• As used herein, “logic” is an alternative or additional processing resource to perform a particular action and/or function, etc., described herein, which includes hardware, e.g., various forms of transistor logic, application specific integrated circuits (ASICs), etc., as opposed to computer executable instructions, e.g., software firmware, etc., stored in memory and executable by a processor.

Claims (15)

    What is claimed:
  1. 1. A system, comprising:
    a select engine to select a first disposal site of a plurality of disposal sites to receive fracking fluid from a fracking site;
    a measure engine to measure, via a seismic sensor, seismic waves associated with the first disposal site; and
    an assign engine to assign at least some of the fracking fluid from the first disposal site to a second disposal site of the plurality of disposal sites based on the measured seismic waves.
  2. 2. The system of claim 1, wherein the seismic sensor is an underground seismic sensor.
  3. 3. The system of claim 2, wherein the seismic sensor measures primary seismic waves and secondary seismic waves.
  4. 4. The system of claim 1, wherein the plurality of disposal sites are existing disposal sites that have a capability to receive fracking fluid from the fracking site.
  5. 5. The system of claim 1, wherein the first disposal site includes an underground well to receive the fracking fluid.
  6. 6. The system of claim 1, wherein the plurality of disposal sites each have a respective seismic sensor to measure respective seismic waves associated with each of the plurality of disposal sites.
  7. 7. A non-transitory computer readable medium storing instructions executable by a processing resource to cause a device to:
    measure respective baseline values of seismic waves associated with a plurality of disposal sites;
    select a first disposal site of the plurality of disposal sites to receive fracking fluid from a fracking site based on the measured baseline values;
    measure seismic waves associated with the first disposal site; and
    assign at least some of the fracking fluid from the first disposal site to a second disposal site of the plurality of disposal sites based on the first disposal site having a measured seismic wave that satisfies a threshold seismic level.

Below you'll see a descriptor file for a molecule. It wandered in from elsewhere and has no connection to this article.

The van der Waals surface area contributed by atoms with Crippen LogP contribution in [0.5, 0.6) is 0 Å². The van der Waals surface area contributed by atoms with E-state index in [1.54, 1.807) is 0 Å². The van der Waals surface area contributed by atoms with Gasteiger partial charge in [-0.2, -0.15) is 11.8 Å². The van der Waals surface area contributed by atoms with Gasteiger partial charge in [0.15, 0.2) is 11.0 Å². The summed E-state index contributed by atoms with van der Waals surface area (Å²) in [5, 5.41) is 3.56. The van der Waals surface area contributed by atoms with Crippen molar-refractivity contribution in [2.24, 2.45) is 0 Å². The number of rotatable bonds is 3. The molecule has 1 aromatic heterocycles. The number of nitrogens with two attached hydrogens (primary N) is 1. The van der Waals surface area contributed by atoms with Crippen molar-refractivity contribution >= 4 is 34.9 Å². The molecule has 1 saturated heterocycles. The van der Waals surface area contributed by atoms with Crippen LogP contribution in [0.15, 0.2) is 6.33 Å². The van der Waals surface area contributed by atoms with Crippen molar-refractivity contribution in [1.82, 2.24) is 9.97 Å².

8. 8. The medium of claim 7, wherein the instructions include instructions to assign the at least some of the fracking fluid automatically in response to the first disposal site satisfying the threshold seismic level.
  9. 9. The medium of claim 7, wherein the first disposal site is selected based on having a comparatively lowest measured baseline value of the respective measured baseline values of the plurality of disposal sites.
  10. 10. The medium of claim 7, including instructions to stop fracking at the fracking site when each of the plurality of disposal sites satisfies a threshold seismic level.
  11. 11. The medium of claim 7, wherein the threshold seismic level is a particular rate of increase in magnitudes of the seismic waves.
  12. 12. The medium of claim 7, wherein the threshold seismic level is a particular magnitude of a seismic wave.
  13. 13. A method, comprising:
    measuring, via a plurality of seismic sensors, respective baseline values of seismic waves associated with a plurality of disposal sites;
    selecting a first disposal site of the plurality of disposal sites to receive fracking fluid from a fracking site based on the measured baseline values of the seismic waves;
    providing the fracking fluid from the fracking site to the first disposal site;
    measuring seismic waves associated with the plurality of disposal sites including seismic waves associated with the first disposal site in response to the fracking fluid being provided to the first disposal site; and
    assigning at least some of the fracking fluid from the first disposal site to a second disposal site of the plurality of disposal site based on the measured seismic waves.
  14. 14. The method of claim 13, including measuring respective seismic waves associated with each of the plurality of disposal sites.
  15. 15. The method of claim 14, including assigning at least some of the fracking fluid to the second disposal site having a comparatively lowest magnitude of seismic waves.
US15306560 2014-09-29 2014-09-29 Seismic based fracking fluid disposal Pending US20170198572A1 (en)

Priority Applications (1)

Application Number Priority Date Filing Date Title
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* Cited by examiner, † Cited by third party
Publication number Priority date Publication date Assignee Title
US7967069B2 (en) * 2008-10-22 2011-06-28 Westerngeco L.L.C. Active seismic monitoring of fracturing operations
US8437962B2 (en) * 2009-11-25 2013-05-07 Halliburton Energy Services, Inc. Generating probabilistic information on subterranean fractures
US9410421B2 (en) * 2009-12-21 2016-08-09 Schlumberger Technology Corporation System and method for microseismic analysis
US9389326B2 (en) * 2011-03-23 2016-07-12 Global Ambient Seismic, Inc. Methods, systems and devices for near-well fracture monitoring using tomographic fracture imaging techniques
US9417348B2 (en) * 2012-10-05 2016-08-16 Halliburton Energy Services, Inc. Updating microseismic histogram data